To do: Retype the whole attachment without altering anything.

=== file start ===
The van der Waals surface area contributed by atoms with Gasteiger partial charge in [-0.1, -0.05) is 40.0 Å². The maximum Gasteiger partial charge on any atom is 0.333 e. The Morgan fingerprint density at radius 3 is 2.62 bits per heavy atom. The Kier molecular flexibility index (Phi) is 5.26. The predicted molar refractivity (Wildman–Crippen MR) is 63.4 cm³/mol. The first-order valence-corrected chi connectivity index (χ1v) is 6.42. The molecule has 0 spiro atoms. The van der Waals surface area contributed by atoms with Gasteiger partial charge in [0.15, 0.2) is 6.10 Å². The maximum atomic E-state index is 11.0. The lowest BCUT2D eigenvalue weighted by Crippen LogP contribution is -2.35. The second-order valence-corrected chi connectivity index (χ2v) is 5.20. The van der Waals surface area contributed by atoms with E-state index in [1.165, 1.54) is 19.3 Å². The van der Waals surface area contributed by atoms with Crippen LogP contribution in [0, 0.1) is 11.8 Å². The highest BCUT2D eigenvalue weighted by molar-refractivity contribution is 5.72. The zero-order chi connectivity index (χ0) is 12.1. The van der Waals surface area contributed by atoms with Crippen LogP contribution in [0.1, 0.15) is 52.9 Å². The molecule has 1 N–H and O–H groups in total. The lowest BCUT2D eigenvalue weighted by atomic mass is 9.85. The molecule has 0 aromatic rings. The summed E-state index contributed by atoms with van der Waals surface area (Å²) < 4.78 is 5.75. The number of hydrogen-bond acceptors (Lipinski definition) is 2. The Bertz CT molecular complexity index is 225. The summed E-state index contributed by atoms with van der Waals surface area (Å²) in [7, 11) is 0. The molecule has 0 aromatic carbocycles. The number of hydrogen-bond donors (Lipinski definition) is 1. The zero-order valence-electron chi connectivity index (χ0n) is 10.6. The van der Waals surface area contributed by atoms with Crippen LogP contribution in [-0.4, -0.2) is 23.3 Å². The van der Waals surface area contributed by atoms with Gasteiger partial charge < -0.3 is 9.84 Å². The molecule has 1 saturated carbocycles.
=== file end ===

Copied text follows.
The van der Waals surface area contributed by atoms with Gasteiger partial charge in [-0.1, -0.05) is 40.0 Å². The maximum Gasteiger partial charge on any atom is 0.333 e. The Morgan fingerprint density at radius 3 is 2.62 bits per heavy atom. The Kier molecular flexibility index (Phi) is 5.26. The predicted molar refractivity (Wildman–Crippen MR) is 63.4 cm³/mol. The first-order valence-corrected chi connectivity index (χ1v) is 6.42. The molecule has 0 spiro atoms. The van der Waals surface area contributed by atoms with Gasteiger partial charge in [0.15, 0.2) is 6.10 Å². The maximum atomic E-state index is 11.0. The lowest BCUT2D eigenvalue weighted by Crippen LogP contribution is -2.35. The second-order valence-corrected chi connectivity index (χ2v) is 5.20. The van der Waals surface area contributed by atoms with E-state index in [1.165, 1.54) is 19.3 Å². The van der Waals surface area contributed by atoms with Crippen LogP contribution in [0, 0.1) is 11.8 Å². The highest BCUT2D eigenvalue weighted by molar-refractivity contribution is 5.72. The zero-order chi connectivity index (χ0) is 12.1. The van der Waals surface area contributed by atoms with Crippen LogP contribution in [0.1, 0.15) is 52.9 Å². The molecule has 1 N–H and O–H groups in total. The lowest BCUT2D eigenvalue weighted by atomic mass is 9.85. The molecule has 0 aromatic rings. The summed E-state index contributed by atoms with van der Waals surface area (Å²) < 4.78 is 5.75. The number of hydrogen-bond acceptors (Lipinski definition) is 2. The Bertz CT molecular complexity index is 225. The summed E-state index contributed by atoms with van der Waals surface area (Å²) in [7, 11) is 0. The molecule has 0 aromatic carbocycles. The number of hydrogen-bond donors (Lipinski definition) is 1. The zero-order valence-electron chi connectivity index (χ0n) is 10.6. The van der Waals surface area contributed by atoms with Crippen LogP contribution in [-0.4, -0.2) is 23.3 Å². The van der Waals surface area contributed by atoms with Gasteiger partial charge < -0.3 is 9.84 Å². The molecule has 1 saturated carbocycles.